Mind Share Partners launched a social media icebreaker called #TakeAStandForMentalHealth amidst the survey coverage to bring attention to how stigma stifles conversation and treatment-seeking behavior at work. They partnered with a variety of widely known companies who publicly shared their allyship and commitment to a mentally healthy workplace. The campaign reinforced the integral role leaders will play in changing company culture to better support employee mental health.
Two CEOs whose companies participated in the campaign exemplify this new leadership style.
Joel Gascoigne, CEO of Buffer (a leading social media software company), opened up to his team about taking a sabbatical due to severe burnout. This resulted in employees feeling more comfortable opening up about their own mental health, and direct company policy additions at Buffer to support mental health.
The CMO of G2 Crowd ( the world’s largest tech marketplace), Ryan Bonnici, shared in Scientific American why his employees feel comfortable taking a mental health day — he’s done it himself and is transparent about it with his staff.
Mental health is the next frontier of diversity, equity and inclusion (DEI) and needs to be addressed as a standalone DEI issue.
The survey found that historically underrepresented communities and identities in the workplace had higher rates of every mental health symptom compared to all respondents. Research shows that chronic stress caused by discrimination can contribute to mental and physical health problems, which is why it wasn’t surprising when nearly 50% of black and Hispanic participants in the survey reported leaving a job for mental health reasons compared to 32% of white participants.
The mental health repercussions of discrimination also apply to gender and sexual orientation. The study reported that LGBTQ+ employees are more likely to experience mental health symptoms in the workplace than their straight, cisgender peers. In fact, 80% of transgender employees reported their workplace environment contributed to their mental health symptoms, compared to 37% of all respondents, and 90% reported leaving a job in the past due to mental health-related reasons.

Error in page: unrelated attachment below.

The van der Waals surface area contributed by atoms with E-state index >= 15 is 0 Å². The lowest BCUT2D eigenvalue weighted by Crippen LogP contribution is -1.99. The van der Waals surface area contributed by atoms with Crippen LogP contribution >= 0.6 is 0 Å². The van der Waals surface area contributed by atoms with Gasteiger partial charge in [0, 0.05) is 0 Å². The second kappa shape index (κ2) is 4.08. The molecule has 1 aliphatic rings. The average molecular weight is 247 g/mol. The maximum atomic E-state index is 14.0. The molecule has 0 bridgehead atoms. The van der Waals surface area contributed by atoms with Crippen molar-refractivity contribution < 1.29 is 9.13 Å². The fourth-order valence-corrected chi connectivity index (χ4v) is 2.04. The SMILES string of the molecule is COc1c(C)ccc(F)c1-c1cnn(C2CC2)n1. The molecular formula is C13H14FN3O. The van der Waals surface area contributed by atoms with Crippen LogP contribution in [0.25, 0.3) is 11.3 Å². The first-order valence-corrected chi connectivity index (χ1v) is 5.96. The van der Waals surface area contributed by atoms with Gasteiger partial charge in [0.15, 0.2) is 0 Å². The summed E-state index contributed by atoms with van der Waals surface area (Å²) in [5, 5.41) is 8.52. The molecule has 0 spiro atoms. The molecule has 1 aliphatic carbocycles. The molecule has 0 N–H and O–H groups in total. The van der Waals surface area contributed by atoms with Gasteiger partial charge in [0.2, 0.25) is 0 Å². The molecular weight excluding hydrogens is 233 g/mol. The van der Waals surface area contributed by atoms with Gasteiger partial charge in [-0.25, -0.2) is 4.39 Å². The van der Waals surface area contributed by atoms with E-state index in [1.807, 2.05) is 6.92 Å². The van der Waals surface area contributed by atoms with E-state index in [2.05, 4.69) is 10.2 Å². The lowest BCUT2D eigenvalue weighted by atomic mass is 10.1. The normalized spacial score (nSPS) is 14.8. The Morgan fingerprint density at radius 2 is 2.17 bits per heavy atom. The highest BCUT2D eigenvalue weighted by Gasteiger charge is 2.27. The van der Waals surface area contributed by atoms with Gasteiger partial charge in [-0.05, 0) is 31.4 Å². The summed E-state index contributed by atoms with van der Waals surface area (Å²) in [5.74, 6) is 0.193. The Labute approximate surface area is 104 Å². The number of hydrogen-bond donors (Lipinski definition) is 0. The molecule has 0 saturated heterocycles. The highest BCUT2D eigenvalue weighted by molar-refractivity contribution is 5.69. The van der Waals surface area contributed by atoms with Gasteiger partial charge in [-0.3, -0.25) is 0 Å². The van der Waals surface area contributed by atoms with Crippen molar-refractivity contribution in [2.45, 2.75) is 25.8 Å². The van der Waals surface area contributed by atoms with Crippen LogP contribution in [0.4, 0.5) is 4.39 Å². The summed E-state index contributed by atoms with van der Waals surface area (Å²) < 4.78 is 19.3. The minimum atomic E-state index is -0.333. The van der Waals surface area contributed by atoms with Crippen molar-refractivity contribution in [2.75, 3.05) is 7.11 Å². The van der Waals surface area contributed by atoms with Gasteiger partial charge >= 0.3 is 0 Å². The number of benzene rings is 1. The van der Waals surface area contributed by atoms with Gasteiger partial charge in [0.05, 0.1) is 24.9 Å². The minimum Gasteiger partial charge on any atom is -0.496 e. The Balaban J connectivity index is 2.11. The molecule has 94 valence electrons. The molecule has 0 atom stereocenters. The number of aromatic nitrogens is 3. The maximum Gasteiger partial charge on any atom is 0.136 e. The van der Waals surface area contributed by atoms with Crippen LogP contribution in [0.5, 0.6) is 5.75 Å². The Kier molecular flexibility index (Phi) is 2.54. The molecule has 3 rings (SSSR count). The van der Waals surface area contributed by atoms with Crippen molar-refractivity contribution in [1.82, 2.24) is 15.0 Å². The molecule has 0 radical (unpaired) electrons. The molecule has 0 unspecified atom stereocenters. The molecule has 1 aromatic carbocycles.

The next wave of DEI leaders will find that it’s imperative to address mental health to be able to create true inclusion in their workforces. “Including mental health in DEI strategies is a critical component of enabling people to bring their full selves to work,” Greenwood shared.
Celebrity influences have begun to chip away at stigma. For example, the work of The Boris Lawrence Henson Foundation launched by American actress Taraji P. Henson focuses on eradicating the stigma in the African-American community.
“While I think it’s important that celebrities and actors are coming out discussing their mental health conditions, I think business leaders need to be coming out as well. It needs to be something that’s okay to talk about at work.”
Find the download here for all survey results from Mind Share Partners’ Mental Health at Work 2019 Report.
Correction: November 21, 2019
The original report had a wording error in one of the study’s findings. 50% of millennials and 75% of Gen Z-ers had left roles in the past for mental health reasons, both voluntarily and involuntarily (not just voluntarily).